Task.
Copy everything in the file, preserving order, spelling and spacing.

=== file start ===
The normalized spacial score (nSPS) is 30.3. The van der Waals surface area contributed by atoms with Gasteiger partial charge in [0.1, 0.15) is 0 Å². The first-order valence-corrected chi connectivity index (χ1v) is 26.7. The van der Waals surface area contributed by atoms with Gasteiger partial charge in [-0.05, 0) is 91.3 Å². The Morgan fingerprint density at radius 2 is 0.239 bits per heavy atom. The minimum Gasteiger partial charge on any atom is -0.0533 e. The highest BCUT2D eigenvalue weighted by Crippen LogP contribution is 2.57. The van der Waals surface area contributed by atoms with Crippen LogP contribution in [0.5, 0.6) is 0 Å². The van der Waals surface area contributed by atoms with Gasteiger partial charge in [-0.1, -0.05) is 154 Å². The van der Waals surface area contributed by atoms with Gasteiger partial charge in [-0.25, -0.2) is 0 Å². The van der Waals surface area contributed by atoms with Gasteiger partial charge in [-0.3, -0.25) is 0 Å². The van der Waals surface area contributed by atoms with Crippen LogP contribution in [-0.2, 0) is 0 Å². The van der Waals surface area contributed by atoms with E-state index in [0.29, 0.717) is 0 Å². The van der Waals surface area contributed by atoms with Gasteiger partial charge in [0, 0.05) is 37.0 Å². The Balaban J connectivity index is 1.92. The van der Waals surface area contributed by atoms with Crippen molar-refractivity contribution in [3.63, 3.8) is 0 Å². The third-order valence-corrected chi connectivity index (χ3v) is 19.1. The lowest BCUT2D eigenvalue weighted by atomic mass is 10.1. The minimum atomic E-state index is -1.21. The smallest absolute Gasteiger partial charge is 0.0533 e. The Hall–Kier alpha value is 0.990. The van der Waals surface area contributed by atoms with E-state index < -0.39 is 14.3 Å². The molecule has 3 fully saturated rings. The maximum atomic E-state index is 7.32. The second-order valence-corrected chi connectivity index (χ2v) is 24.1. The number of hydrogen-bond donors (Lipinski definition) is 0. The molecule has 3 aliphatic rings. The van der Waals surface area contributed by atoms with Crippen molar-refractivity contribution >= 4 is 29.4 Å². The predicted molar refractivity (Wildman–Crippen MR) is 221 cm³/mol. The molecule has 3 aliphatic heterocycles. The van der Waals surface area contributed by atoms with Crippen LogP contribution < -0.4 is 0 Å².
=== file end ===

The normalized spacial score (nSPS) is 30.3. The van der Waals surface area contributed by atoms with Gasteiger partial charge in [0.1, 0.15) is 0 Å². The first-order valence-corrected chi connectivity index (χ1v) is 26.7. The van der Waals surface area contributed by atoms with Gasteiger partial charge in [-0.05, 0) is 91.3 Å². The Morgan fingerprint density at radius 2 is 0.239 bits per heavy atom. The minimum Gasteiger partial charge on any atom is -0.0533 e. The highest BCUT2D eigenvalue weighted by Crippen LogP contribution is 2.57. The van der Waals surface area contributed by atoms with Crippen LogP contribution in [0.5, 0.6) is 0 Å². The van der Waals surface area contributed by atoms with Gasteiger partial charge in [-0.1, -0.05) is 154 Å². The van der Waals surface area contributed by atoms with Gasteiger partial charge in [-0.25, -0.2) is 0 Å². The van der Waals surface area contributed by atoms with Gasteiger partial charge in [-0.3, -0.25) is 0 Å². The van der Waals surface area contributed by atoms with Crippen LogP contribution in [-0.2, 0) is 0 Å². The van der Waals surface area contributed by atoms with E-state index in [0.29, 0.717) is 0 Å². The van der Waals surface area contributed by atoms with Gasteiger partial charge in [0, 0.05) is 37.0 Å². The Balaban J connectivity index is 1.92. The van der Waals surface area contributed by atoms with Crippen molar-refractivity contribution in [3.63, 3.8) is 0 Å². The third-order valence-corrected chi connectivity index (χ3v) is 19.1. The lowest BCUT2D eigenvalue weighted by atomic mass is 10.1. The minimum atomic E-state index is -1.21. The smallest absolute Gasteiger partial charge is 0.0533 e. The Hall–Kier alpha value is 0.990. The van der Waals surface area contributed by atoms with E-state index < -0.39 is 14.3 Å². The molecule has 3 fully saturated rings. The maximum atomic E-state index is 7.32. The second-order valence-corrected chi connectivity index (χ2v) is 24.1. The number of hydrogen-bond donors (Lipinski definition) is 0. The molecule has 3 aliphatic rings. The van der Waals surface area contributed by atoms with Crippen molar-refractivity contribution >= 4 is 29.4 Å². The predicted molar refractivity (Wildman–Crippen MR) is 221 cm³/mol. The molecule has 3 aliphatic heterocycles. The van der Waals surface area contributed by atoms with Crippen LogP contribution < -0.4 is 0 Å².